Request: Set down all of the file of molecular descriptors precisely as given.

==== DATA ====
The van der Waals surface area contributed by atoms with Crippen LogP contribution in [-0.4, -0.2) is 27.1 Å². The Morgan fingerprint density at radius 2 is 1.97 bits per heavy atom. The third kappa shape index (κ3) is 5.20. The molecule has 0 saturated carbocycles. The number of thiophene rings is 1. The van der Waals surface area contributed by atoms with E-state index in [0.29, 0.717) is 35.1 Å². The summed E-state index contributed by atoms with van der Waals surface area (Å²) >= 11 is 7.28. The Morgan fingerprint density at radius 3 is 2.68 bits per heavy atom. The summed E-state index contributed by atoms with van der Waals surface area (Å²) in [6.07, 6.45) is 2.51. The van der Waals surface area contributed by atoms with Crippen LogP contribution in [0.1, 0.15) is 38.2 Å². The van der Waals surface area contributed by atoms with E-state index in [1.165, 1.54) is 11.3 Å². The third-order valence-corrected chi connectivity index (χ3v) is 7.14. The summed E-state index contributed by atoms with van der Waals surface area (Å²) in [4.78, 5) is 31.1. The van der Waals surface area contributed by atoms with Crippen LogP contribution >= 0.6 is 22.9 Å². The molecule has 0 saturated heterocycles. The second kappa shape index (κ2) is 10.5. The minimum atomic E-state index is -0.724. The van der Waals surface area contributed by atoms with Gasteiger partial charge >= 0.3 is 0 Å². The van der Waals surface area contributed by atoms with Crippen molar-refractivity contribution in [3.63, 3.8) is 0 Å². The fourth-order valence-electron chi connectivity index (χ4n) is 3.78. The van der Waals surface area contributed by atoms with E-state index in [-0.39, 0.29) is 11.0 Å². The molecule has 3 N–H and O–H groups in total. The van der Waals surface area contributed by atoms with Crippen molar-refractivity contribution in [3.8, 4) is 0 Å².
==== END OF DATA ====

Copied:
The van der Waals surface area contributed by atoms with Crippen LogP contribution in [-0.4, -0.2) is 27.1 Å². The Morgan fingerprint density at radius 2 is 1.97 bits per heavy atom. The third kappa shape index (κ3) is 5.20. The molecule has 0 saturated carbocycles. The number of thiophene rings is 1. The van der Waals surface area contributed by atoms with E-state index in [0.29, 0.717) is 35.1 Å². The summed E-state index contributed by atoms with van der Waals surface area (Å²) >= 11 is 7.28. The Morgan fingerprint density at radius 3 is 2.68 bits per heavy atom. The summed E-state index contributed by atoms with van der Waals surface area (Å²) in [6.07, 6.45) is 2.51. The van der Waals surface area contributed by atoms with Crippen LogP contribution in [0.1, 0.15) is 38.2 Å². The van der Waals surface area contributed by atoms with E-state index in [1.165, 1.54) is 11.3 Å². The third-order valence-corrected chi connectivity index (χ3v) is 7.14. The summed E-state index contributed by atoms with van der Waals surface area (Å²) in [4.78, 5) is 31.1. The van der Waals surface area contributed by atoms with Crippen LogP contribution >= 0.6 is 22.9 Å². The molecule has 0 saturated heterocycles. The second kappa shape index (κ2) is 10.5. The minimum atomic E-state index is -0.724. The van der Waals surface area contributed by atoms with Gasteiger partial charge >= 0.3 is 0 Å². The van der Waals surface area contributed by atoms with Crippen molar-refractivity contribution in [3.63, 3.8) is 0 Å². The fourth-order valence-electron chi connectivity index (χ4n) is 3.78. The van der Waals surface area contributed by atoms with E-state index in [-0.39, 0.29) is 11.0 Å². The molecule has 3 N–H and O–H groups in total. The van der Waals surface area contributed by atoms with Crippen molar-refractivity contribution in [3.8, 4) is 0 Å².